March 21, 2019
No child is perfect. And after three years of loving a special needs daughter, no one could be happier about that than Courtney Baker. There was a time when she, like so many women around the world, wondered if she should even go through with her pregnancy. Looking back, her heart wrenches at the thought. Little Emersyn Faith, diagnosed with Down syndrome, has been one of the most unexpected joys of her life.
There are thousands of moms like Courtney, who couldn't imagine life without the blessing of these smiling happy kids. In places like Iceland, most families will never know that joy. Instead, the country is intentionally targeting these innocent little lives for abortion. Close to 100 percent of the country's women are choosing to end their pregnancy, thanks in large part to the pressure they feel from doctors. CBS covered the story in 2017 as if it were a national triumph, insisting that Iceland was leading the world in "eradicating Down syndrome birth."
But Iceland isn't eradicating a disease -- it's eradicating a people. And a growing number of Americans realize it. In states like Kentucky, leaders are doing everything they can to stop this new form of genocide from making its way to America. After Iceland's radical approach started making headlines a couple of years ago, there's been a surge in bills that would outlaw abortion "solely" because the baby has Down syndrome. The Washington Post has called the idea "controversial" -- a view it shares with the abortion lobbyists at Planned Parenthood. As far as they're concerned, targeting a baby because of its race, gender, or even disability is just another "personal decision."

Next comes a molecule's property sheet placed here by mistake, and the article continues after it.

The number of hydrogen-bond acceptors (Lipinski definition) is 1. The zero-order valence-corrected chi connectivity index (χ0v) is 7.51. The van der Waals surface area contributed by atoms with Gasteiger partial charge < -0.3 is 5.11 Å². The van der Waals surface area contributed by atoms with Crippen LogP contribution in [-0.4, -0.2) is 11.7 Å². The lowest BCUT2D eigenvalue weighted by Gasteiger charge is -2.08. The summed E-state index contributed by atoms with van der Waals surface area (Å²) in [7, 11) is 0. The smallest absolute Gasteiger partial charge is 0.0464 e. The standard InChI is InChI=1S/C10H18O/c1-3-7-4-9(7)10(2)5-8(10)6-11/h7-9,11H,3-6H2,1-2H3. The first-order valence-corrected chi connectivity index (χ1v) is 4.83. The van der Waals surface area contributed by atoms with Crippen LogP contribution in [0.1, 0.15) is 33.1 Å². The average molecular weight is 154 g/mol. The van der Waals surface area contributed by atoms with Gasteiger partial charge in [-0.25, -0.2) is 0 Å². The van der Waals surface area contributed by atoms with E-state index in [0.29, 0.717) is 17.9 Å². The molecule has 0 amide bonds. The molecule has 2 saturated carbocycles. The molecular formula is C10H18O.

Governor Matt Bevin (R-Ky.) doesn't agree. Earlier this week, he signed a measure into law that would make it illegal to destroy a baby because of a diagnosis like Down Syndrome. He talked about why the proposal was necessary on Tuesday's "Washington Watch." The ACLU filed suit against the law taking the astonishing position that women should be able to weed out the "imperfect" children like Emersyn. Together with the state's only abortion facility, they're suing to stop the law from taking effect. As LifeNews points out, Bevin's legal team couldn't believe it.
"EMW and its abortionists have responded with a novel claim: Women have a constitutional right to undergo race-based abortions, gender-based abortions, and disability-based abortions," they said. "In (the) plaintiffs' view, somewhere in the Fourteenth Amendment's penumbra lies a secret protection of eugenics."
On Twitter, the governor talked about how ironic is it that the ACLU is even involved. "People that are supposedly defending the civic rights of people in this country nonetheless think it's appropriate that you can kill a child based on its race or kill a child based on its gender. The people in Kentucky ... fortunately don't agree with that."
Some people have been led to believe that children or parents like Courtney will have a poor quality of life. But most polling finds quite the opposite. Adolescent children with Down syndrome are actually very happy -- off-the-charts happy compared to the average teenager. And of all those parents who followed through and had their children, 79 percent have said their outlook on life was more positive because of their child with Down Syndrome. They understand what more people should: there are no special needs -- only special gifts.
For FRC's take, check out Patrina Mosley's "Let's Celebrate the Love Chromosome on World Down Syndrome Day" in the Daily Caller.
Tony Perkins' Washington Update is written with the aid of FRC senior writers.